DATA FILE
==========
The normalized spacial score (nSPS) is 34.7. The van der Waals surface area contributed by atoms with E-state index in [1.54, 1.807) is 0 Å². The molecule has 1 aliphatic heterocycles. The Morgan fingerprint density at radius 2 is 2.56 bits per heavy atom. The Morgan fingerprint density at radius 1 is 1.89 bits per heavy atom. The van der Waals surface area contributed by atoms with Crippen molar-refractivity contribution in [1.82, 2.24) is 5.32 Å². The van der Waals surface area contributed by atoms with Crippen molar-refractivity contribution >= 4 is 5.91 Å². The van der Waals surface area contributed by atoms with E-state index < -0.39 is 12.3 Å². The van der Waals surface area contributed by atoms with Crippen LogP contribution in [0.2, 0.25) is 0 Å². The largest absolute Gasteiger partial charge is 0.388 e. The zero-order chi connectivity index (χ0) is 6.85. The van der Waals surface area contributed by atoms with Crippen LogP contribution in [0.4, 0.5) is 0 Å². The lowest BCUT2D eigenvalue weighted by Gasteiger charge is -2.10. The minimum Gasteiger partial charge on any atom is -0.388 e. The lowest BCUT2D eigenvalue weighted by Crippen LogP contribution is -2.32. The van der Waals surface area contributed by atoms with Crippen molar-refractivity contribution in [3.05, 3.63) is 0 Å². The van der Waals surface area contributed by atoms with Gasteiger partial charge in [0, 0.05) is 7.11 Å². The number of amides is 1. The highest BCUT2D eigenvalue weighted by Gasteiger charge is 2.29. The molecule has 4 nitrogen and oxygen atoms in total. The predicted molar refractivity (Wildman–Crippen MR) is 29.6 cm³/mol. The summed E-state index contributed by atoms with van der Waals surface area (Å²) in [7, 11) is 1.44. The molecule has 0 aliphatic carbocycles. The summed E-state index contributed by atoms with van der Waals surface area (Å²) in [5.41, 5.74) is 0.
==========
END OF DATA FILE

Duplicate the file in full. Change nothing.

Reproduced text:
The normalized spacial score (nSPS) is 34.7. The van der Waals surface area contributed by atoms with E-state index in [1.54, 1.807) is 0 Å². The molecule has 1 aliphatic heterocycles. The Morgan fingerprint density at radius 2 is 2.56 bits per heavy atom. The Morgan fingerprint density at radius 1 is 1.89 bits per heavy atom. The van der Waals surface area contributed by atoms with Crippen molar-refractivity contribution in [1.82, 2.24) is 5.32 Å². The van der Waals surface area contributed by atoms with Crippen molar-refractivity contribution >= 4 is 5.91 Å². The van der Waals surface area contributed by atoms with E-state index < -0.39 is 12.3 Å². The van der Waals surface area contributed by atoms with Crippen LogP contribution in [0.2, 0.25) is 0 Å². The largest absolute Gasteiger partial charge is 0.388 e. The zero-order chi connectivity index (χ0) is 6.85. The van der Waals surface area contributed by atoms with Crippen LogP contribution in [0.4, 0.5) is 0 Å². The lowest BCUT2D eigenvalue weighted by Gasteiger charge is -2.10. The minimum Gasteiger partial charge on any atom is -0.388 e. The lowest BCUT2D eigenvalue weighted by Crippen LogP contribution is -2.32. The van der Waals surface area contributed by atoms with Crippen molar-refractivity contribution in [3.05, 3.63) is 0 Å². The van der Waals surface area contributed by atoms with Gasteiger partial charge in [0, 0.05) is 7.11 Å². The number of amides is 1. The highest BCUT2D eigenvalue weighted by Gasteiger charge is 2.29. The molecule has 4 nitrogen and oxygen atoms in total. The predicted molar refractivity (Wildman–Crippen MR) is 29.6 cm³/mol. The summed E-state index contributed by atoms with van der Waals surface area (Å²) in [7, 11) is 1.44. The molecule has 0 aliphatic carbocycles. The summed E-state index contributed by atoms with van der Waals surface area (Å²) in [5.41, 5.74) is 0.